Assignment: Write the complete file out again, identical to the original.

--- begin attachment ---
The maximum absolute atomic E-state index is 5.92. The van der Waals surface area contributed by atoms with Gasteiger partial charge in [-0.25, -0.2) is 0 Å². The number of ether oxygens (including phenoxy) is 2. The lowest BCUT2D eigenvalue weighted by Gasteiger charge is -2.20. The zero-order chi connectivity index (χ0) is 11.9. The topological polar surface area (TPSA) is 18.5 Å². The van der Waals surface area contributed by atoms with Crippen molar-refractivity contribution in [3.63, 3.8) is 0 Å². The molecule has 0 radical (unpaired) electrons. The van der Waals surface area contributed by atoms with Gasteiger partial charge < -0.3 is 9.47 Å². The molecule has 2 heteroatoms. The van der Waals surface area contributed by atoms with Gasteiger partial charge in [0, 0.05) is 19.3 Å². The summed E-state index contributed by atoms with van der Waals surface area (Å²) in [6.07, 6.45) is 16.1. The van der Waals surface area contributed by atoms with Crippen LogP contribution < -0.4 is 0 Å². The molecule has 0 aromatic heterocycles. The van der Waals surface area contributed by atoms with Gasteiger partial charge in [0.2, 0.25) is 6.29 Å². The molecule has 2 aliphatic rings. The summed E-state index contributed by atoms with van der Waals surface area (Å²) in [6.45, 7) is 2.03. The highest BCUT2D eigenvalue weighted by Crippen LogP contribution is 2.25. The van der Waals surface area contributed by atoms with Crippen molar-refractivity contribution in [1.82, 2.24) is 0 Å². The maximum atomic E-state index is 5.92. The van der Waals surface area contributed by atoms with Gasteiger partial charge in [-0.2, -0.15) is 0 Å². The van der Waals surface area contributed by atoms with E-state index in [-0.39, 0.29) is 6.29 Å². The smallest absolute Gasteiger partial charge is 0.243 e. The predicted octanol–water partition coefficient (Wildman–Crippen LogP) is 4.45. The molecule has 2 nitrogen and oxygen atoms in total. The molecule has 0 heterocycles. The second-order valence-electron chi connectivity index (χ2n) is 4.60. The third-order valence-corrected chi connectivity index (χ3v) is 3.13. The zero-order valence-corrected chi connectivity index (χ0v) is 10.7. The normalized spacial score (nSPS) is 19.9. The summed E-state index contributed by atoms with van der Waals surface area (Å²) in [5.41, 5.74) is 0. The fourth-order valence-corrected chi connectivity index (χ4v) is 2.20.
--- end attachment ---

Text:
The maximum absolute atomic E-state index is 5.92. The van der Waals surface area contributed by atoms with Gasteiger partial charge in [-0.25, -0.2) is 0 Å². The number of ether oxygens (including phenoxy) is 2. The lowest BCUT2D eigenvalue weighted by Gasteiger charge is -2.20. The zero-order chi connectivity index (χ0) is 11.9. The topological polar surface area (TPSA) is 18.5 Å². The van der Waals surface area contributed by atoms with Crippen molar-refractivity contribution in [3.63, 3.8) is 0 Å². The molecule has 0 radical (unpaired) electrons. The van der Waals surface area contributed by atoms with Gasteiger partial charge < -0.3 is 9.47 Å². The molecule has 2 heteroatoms. The van der Waals surface area contributed by atoms with Gasteiger partial charge in [0, 0.05) is 19.3 Å². The summed E-state index contributed by atoms with van der Waals surface area (Å²) in [6.07, 6.45) is 16.1. The van der Waals surface area contributed by atoms with Crippen LogP contribution < -0.4 is 0 Å². The molecule has 0 aromatic heterocycles. The van der Waals surface area contributed by atoms with Gasteiger partial charge in [0.2, 0.25) is 6.29 Å². The molecule has 2 aliphatic rings. The summed E-state index contributed by atoms with van der Waals surface area (Å²) in [6.45, 7) is 2.03. The highest BCUT2D eigenvalue weighted by Crippen LogP contribution is 2.25. The van der Waals surface area contributed by atoms with Crippen molar-refractivity contribution in [1.82, 2.24) is 0 Å². The maximum atomic E-state index is 5.92. The van der Waals surface area contributed by atoms with Gasteiger partial charge in [-0.2, -0.15) is 0 Å². The van der Waals surface area contributed by atoms with E-state index in [-0.39, 0.29) is 6.29 Å². The smallest absolute Gasteiger partial charge is 0.243 e. The predicted octanol–water partition coefficient (Wildman–Crippen LogP) is 4.45. The molecule has 2 nitrogen and oxygen atoms in total. The molecule has 0 heterocycles. The second-order valence-electron chi connectivity index (χ2n) is 4.60. The third-order valence-corrected chi connectivity index (χ3v) is 3.13. The zero-order valence-corrected chi connectivity index (χ0v) is 10.7. The normalized spacial score (nSPS) is 19.9. The summed E-state index contributed by atoms with van der Waals surface area (Å²) in [5.41, 5.74) is 0. The fourth-order valence-corrected chi connectivity index (χ4v) is 2.20.